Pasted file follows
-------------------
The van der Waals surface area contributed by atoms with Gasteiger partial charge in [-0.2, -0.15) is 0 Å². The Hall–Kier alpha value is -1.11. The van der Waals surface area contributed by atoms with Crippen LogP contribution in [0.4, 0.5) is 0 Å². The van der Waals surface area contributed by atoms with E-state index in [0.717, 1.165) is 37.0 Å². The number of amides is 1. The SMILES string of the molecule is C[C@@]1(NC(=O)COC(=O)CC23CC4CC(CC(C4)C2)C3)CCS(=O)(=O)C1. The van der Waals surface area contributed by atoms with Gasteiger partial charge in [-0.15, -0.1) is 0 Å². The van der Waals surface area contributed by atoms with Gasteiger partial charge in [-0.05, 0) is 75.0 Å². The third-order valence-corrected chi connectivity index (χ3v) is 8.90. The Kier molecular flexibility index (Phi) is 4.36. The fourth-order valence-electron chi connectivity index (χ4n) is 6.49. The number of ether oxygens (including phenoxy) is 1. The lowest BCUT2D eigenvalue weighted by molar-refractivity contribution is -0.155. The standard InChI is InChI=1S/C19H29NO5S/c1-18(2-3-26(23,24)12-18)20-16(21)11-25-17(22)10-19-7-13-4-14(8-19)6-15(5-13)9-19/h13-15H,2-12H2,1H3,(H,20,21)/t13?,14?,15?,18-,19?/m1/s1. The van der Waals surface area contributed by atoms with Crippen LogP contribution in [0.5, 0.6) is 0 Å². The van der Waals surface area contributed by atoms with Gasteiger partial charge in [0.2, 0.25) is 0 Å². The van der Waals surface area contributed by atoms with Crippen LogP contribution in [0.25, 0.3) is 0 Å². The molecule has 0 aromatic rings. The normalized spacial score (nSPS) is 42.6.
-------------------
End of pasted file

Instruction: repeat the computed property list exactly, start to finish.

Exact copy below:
The van der Waals surface area contributed by atoms with Gasteiger partial charge in [-0.2, -0.15) is 0 Å². The Hall–Kier alpha value is -1.11. The van der Waals surface area contributed by atoms with Crippen LogP contribution in [0.4, 0.5) is 0 Å². The van der Waals surface area contributed by atoms with E-state index in [0.717, 1.165) is 37.0 Å². The number of amides is 1. The SMILES string of the molecule is C[C@@]1(NC(=O)COC(=O)CC23CC4CC(CC(C4)C2)C3)CCS(=O)(=O)C1. The van der Waals surface area contributed by atoms with Gasteiger partial charge in [-0.15, -0.1) is 0 Å². The van der Waals surface area contributed by atoms with Gasteiger partial charge in [-0.05, 0) is 75.0 Å². The third-order valence-corrected chi connectivity index (χ3v) is 8.90. The Kier molecular flexibility index (Phi) is 4.36. The fourth-order valence-electron chi connectivity index (χ4n) is 6.49. The number of ether oxygens (including phenoxy) is 1. The lowest BCUT2D eigenvalue weighted by molar-refractivity contribution is -0.155. The standard InChI is InChI=1S/C19H29NO5S/c1-18(2-3-26(23,24)12-18)20-16(21)11-25-17(22)10-19-7-13-4-14(8-19)6-15(5-13)9-19/h13-15H,2-12H2,1H3,(H,20,21)/t13?,14?,15?,18-,19?/m1/s1. The van der Waals surface area contributed by atoms with Crippen LogP contribution in [0.5, 0.6) is 0 Å². The van der Waals surface area contributed by atoms with Gasteiger partial charge in [0.2, 0.25) is 0 Å². The van der Waals surface area contributed by atoms with Crippen LogP contribution in [0.25, 0.3) is 0 Å². The molecule has 0 aromatic rings. The normalized spacial score (nSPS) is 42.6.